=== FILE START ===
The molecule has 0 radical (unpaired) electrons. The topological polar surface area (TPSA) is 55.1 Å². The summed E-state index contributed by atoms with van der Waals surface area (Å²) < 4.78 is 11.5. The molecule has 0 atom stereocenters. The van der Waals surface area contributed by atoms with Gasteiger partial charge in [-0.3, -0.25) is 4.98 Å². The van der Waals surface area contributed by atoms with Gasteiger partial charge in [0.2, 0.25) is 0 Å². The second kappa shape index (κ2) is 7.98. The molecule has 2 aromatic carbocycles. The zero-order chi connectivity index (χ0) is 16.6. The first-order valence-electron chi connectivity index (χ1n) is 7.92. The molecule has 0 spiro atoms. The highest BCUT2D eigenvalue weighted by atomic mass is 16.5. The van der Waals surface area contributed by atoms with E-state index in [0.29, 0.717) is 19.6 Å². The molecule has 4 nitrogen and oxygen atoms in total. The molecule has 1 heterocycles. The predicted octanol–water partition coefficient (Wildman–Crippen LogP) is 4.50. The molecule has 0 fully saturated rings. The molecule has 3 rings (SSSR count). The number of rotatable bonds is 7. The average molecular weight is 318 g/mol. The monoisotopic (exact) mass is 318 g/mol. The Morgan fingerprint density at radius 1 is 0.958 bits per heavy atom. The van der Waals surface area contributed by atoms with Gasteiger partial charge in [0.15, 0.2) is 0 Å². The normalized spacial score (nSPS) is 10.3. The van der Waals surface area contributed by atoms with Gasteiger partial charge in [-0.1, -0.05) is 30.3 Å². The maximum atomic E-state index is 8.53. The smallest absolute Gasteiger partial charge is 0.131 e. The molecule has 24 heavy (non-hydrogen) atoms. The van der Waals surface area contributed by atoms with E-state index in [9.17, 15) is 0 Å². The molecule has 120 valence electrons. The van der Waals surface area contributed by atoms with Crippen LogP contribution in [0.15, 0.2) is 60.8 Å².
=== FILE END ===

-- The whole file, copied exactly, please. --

The molecule has 0 radical (unpaired) electrons. The topological polar surface area (TPSA) is 55.1 Å². The summed E-state index contributed by atoms with van der Waals surface area (Å²) < 4.78 is 11.5. The molecule has 0 atom stereocenters. The van der Waals surface area contributed by atoms with Gasteiger partial charge in [-0.3, -0.25) is 4.98 Å². The van der Waals surface area contributed by atoms with Gasteiger partial charge in [0.2, 0.25) is 0 Å². The second kappa shape index (κ2) is 7.98. The molecule has 2 aromatic carbocycles. The zero-order chi connectivity index (χ0) is 16.6. The first-order valence-electron chi connectivity index (χ1n) is 7.92. The molecule has 0 spiro atoms. The highest BCUT2D eigenvalue weighted by atomic mass is 16.5. The van der Waals surface area contributed by atoms with E-state index in [0.29, 0.717) is 19.6 Å². The molecule has 4 nitrogen and oxygen atoms in total. The molecule has 1 heterocycles. The predicted octanol–water partition coefficient (Wildman–Crippen LogP) is 4.50. The molecule has 0 fully saturated rings. The molecule has 3 rings (SSSR count). The number of rotatable bonds is 7. The average molecular weight is 318 g/mol. The monoisotopic (exact) mass is 318 g/mol. The Morgan fingerprint density at radius 1 is 0.958 bits per heavy atom. The van der Waals surface area contributed by atoms with Gasteiger partial charge in [0.15, 0.2) is 0 Å². The normalized spacial score (nSPS) is 10.3. The van der Waals surface area contributed by atoms with Gasteiger partial charge in [-0.1, -0.05) is 30.3 Å². The maximum atomic E-state index is 8.53. The smallest absolute Gasteiger partial charge is 0.131 e. The molecule has 24 heavy (non-hydrogen) atoms. The van der Waals surface area contributed by atoms with E-state index in [9.17, 15) is 0 Å². The molecule has 120 valence electrons. The van der Waals surface area contributed by atoms with Crippen LogP contribution in [0.15, 0.2) is 60.8 Å².